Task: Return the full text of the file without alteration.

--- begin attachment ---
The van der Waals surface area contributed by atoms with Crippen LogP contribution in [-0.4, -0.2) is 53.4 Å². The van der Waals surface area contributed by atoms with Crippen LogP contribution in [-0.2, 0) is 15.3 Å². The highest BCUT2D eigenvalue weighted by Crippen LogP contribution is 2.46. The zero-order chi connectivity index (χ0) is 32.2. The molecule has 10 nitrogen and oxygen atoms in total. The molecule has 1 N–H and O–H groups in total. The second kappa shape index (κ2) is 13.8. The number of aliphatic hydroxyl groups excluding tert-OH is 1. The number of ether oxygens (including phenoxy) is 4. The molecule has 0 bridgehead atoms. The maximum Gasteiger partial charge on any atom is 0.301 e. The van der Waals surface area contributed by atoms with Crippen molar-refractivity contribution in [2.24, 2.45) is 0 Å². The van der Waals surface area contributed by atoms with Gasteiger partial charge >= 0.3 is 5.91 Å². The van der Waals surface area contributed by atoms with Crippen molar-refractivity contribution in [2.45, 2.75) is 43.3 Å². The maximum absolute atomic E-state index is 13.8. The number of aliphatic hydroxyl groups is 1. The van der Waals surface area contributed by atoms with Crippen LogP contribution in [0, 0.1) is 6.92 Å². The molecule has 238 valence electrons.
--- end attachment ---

The van der Waals surface area contributed by atoms with Crippen LogP contribution in [-0.4, -0.2) is 53.4 Å². The van der Waals surface area contributed by atoms with Crippen LogP contribution in [-0.2, 0) is 15.3 Å². The highest BCUT2D eigenvalue weighted by Crippen LogP contribution is 2.46. The zero-order chi connectivity index (χ0) is 32.2. The molecule has 10 nitrogen and oxygen atoms in total. The molecule has 1 N–H and O–H groups in total. The second kappa shape index (κ2) is 13.8. The number of aliphatic hydroxyl groups excluding tert-OH is 1. The number of ether oxygens (including phenoxy) is 4. The molecule has 0 bridgehead atoms. The maximum Gasteiger partial charge on any atom is 0.301 e. The van der Waals surface area contributed by atoms with Crippen molar-refractivity contribution in [2.24, 2.45) is 0 Å². The van der Waals surface area contributed by atoms with Gasteiger partial charge >= 0.3 is 5.91 Å². The van der Waals surface area contributed by atoms with Crippen molar-refractivity contribution in [2.45, 2.75) is 43.3 Å². The maximum absolute atomic E-state index is 13.8. The number of aliphatic hydroxyl groups is 1. The van der Waals surface area contributed by atoms with Crippen LogP contribution in [0, 0.1) is 6.92 Å². The molecule has 238 valence electrons.